the operation of the Regional Educational Laboratory (REL). This five-year contract with IES totals
nearly $40 million from March 2006 to March
2011. Funded by the U.S. Department of Education’s Institute of Education Sciences (IES), the
REL-Southeast is one of ten regional organizations
that conduct research and provide research-based
information and services to all 50 states and territories. These Laboratories form a nationwide
education research network, building a bank of
research information and resources shared nationally and disseminated regionally. Currently SERVE
Center is engaged in three large-scale randomized controlled trials focusing on the effectiveness of interventions seeking to improve teaching
and learning in mathematics and science, early
vocabulary development, and English language
learners.
In addition to the Lab, SERVE Center is involved
in a broad spectrum of research, programs,
and activities that strengthen the relevance and
usefulness of its work with schools, districts,
and states. Through contracts and subcontracts
SERVE Center administers the National Center
for Homeless Education, conducts numerous large
and small evaluation projects, provides technical
assistance to Smaller Learning Communities and
to USED funded 21st Century Community Learning Program grantees, implements and maintains
a migrant education Even Start program, provides
technical assistance to the North Carolina Department of Public Instruction in implementing the No
Child Left Behind Act through the Comprehensive
Center, and conducts an experimental research
study examining high school reform through the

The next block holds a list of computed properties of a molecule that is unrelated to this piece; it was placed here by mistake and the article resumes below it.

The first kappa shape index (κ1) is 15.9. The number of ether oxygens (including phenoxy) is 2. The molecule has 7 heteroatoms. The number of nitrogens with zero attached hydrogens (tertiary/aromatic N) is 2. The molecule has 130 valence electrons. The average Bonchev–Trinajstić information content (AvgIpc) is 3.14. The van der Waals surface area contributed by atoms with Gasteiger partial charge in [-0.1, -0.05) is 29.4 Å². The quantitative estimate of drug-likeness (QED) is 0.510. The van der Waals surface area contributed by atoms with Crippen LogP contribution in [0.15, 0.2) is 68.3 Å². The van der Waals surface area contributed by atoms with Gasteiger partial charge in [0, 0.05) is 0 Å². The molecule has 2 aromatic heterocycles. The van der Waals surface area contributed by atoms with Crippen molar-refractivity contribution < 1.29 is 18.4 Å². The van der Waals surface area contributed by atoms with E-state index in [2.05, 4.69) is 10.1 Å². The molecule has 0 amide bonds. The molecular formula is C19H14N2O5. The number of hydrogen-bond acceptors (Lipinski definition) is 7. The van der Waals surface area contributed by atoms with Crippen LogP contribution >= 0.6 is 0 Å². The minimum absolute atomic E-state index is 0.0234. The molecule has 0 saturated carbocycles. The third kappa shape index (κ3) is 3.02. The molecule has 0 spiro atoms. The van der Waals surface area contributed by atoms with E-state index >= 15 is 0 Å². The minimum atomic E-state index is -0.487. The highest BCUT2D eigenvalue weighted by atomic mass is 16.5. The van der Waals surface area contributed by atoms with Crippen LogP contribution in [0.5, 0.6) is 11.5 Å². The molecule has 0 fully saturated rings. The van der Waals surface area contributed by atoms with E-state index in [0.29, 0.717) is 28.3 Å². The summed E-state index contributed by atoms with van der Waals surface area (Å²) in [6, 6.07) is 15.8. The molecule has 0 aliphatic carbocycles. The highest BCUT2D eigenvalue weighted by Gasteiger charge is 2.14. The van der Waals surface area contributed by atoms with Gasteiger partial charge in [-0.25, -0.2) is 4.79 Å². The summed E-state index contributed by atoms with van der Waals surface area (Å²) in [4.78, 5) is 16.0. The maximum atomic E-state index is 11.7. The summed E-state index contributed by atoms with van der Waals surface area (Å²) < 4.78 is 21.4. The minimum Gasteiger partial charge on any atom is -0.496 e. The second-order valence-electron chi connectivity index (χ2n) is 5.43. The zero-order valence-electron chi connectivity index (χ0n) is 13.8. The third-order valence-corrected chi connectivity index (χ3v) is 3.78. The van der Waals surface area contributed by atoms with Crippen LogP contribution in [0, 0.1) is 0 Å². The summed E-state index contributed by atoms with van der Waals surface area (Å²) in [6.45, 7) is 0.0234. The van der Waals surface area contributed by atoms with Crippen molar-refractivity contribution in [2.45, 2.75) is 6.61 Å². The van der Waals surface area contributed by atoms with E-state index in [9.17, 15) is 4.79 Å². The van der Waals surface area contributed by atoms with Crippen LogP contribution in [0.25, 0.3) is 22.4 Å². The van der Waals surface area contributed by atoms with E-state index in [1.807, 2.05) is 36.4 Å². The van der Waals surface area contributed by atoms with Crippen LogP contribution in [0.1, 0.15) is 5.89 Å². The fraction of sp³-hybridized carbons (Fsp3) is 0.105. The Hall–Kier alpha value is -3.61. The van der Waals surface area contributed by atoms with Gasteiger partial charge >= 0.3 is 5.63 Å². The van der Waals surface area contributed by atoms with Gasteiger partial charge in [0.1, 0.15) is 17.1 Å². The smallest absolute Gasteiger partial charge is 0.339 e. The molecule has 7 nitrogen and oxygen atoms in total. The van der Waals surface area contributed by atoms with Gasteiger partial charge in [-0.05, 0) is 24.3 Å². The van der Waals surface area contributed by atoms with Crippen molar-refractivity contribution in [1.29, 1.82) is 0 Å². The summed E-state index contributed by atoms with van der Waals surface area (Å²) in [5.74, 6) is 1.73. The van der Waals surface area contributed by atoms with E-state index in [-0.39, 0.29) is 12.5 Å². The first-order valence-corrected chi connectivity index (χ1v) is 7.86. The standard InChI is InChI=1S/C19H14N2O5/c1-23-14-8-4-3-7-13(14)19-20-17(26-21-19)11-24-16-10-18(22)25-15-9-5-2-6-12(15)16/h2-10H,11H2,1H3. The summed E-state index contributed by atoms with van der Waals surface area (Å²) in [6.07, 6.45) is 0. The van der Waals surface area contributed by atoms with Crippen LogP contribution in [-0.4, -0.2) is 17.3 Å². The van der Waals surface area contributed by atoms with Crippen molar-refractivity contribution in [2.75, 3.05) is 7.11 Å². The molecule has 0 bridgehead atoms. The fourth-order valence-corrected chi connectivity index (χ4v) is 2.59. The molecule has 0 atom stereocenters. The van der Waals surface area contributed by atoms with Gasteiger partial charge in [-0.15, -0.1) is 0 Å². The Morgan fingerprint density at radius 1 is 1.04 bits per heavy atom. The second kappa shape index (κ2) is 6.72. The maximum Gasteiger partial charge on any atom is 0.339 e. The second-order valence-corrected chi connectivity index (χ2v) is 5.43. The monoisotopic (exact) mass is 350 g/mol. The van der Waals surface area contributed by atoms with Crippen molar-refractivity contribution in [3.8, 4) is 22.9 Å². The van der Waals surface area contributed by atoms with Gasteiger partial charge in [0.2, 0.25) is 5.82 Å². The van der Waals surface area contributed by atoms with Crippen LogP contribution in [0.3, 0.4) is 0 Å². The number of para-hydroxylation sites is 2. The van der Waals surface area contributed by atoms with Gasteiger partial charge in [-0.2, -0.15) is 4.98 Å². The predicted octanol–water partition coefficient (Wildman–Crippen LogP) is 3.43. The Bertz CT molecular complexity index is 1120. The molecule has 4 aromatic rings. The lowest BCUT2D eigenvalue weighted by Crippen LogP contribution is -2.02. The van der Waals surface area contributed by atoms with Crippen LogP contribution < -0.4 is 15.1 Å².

National Center for Education Research.
The SERVE Center Evaluation staff has established
a solid reputation in providing evaluation services
and technical assistance to school districts, state
education agencies, and community organizations.
Both quantitative and qualitative approaches are
used as appropriate. Current projects underway
include the evaluations of Guilford County’s
Mission Possible, a multi-year effort to attract the
most qualified administrators and teachers to the
most high needs schools; the 21st Century Community Learning Centers in Alamance County,
Atlanta, and other southeastern region locations;
and Teaching American History in Georgia.
For almost two decades SERVE operated the
Southeast Eisenhower Regional Consortium for
Mathematics and Science Education, the Southeast
Initiatives Regional Technology in Education Consortium (SEIR*TEC), and administered a subcontract for the Region IV Comprehensive Center.
ISSUES
&ANSWERS
At SERVE Center UNC, Greensboro
Evidence-Based Decisionmaking:
Assessing Reading Across the
Curriculum Interventions
This publication provides a concise summary
of seven interventions that have been used in
various contexts:
1. ReadAbout
R E L 20 07– N o. 0 03
A pdf of the document is also available on-line:
http://ies.ed.gov/ncee/edlabs
For more information please contact:
REL [email protected] or
1-800-755-3277
2. Reading in the Content Areas
3. Concept-Oriented Reading Instruction (CORI)
4. CReating Independence through StudentOwned Strategies (CRISS)
5. Reading Apprenticeship
6. Literacy First
7. Strategic Instruction Model-Content Literacy
Continuum (SIM-CLC)
Included in the summary is the evidence base
on each intervention (research base and impact)
and practical guidance for framing the decisionmaking process.
5900 Summit Avenue
Browns Summit, NC 27214
1-800-755-3277